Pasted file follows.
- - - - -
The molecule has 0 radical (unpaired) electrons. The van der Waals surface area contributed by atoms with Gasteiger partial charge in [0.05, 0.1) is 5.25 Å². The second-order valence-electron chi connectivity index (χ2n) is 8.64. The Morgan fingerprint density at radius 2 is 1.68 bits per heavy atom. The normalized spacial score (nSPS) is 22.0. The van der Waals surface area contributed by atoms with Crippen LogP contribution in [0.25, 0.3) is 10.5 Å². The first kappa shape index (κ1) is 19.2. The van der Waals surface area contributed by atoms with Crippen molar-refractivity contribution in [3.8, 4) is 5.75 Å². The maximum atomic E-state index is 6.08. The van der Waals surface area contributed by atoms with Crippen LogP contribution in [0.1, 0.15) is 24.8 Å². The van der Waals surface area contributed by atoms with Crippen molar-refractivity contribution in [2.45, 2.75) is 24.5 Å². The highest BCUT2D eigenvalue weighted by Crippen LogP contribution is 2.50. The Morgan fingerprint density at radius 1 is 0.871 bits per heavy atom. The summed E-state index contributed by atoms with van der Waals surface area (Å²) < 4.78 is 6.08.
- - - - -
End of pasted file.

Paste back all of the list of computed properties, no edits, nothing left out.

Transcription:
The molecule has 0 radical (unpaired) electrons. The van der Waals surface area contributed by atoms with Gasteiger partial charge in [0.05, 0.1) is 5.25 Å². The second-order valence-electron chi connectivity index (χ2n) is 8.64. The Morgan fingerprint density at radius 2 is 1.68 bits per heavy atom. The normalized spacial score (nSPS) is 22.0. The van der Waals surface area contributed by atoms with Crippen LogP contribution in [0.25, 0.3) is 10.5 Å². The first kappa shape index (κ1) is 19.2. The van der Waals surface area contributed by atoms with Crippen molar-refractivity contribution in [3.8, 4) is 5.75 Å². The maximum atomic E-state index is 6.08. The van der Waals surface area contributed by atoms with Crippen LogP contribution in [0.1, 0.15) is 24.8 Å². The van der Waals surface area contributed by atoms with Crippen molar-refractivity contribution in [2.45, 2.75) is 24.5 Å². The highest BCUT2D eigenvalue weighted by Crippen LogP contribution is 2.50. The Morgan fingerprint density at radius 1 is 0.871 bits per heavy atom. The summed E-state index contributed by atoms with van der Waals surface area (Å²) < 4.78 is 6.08.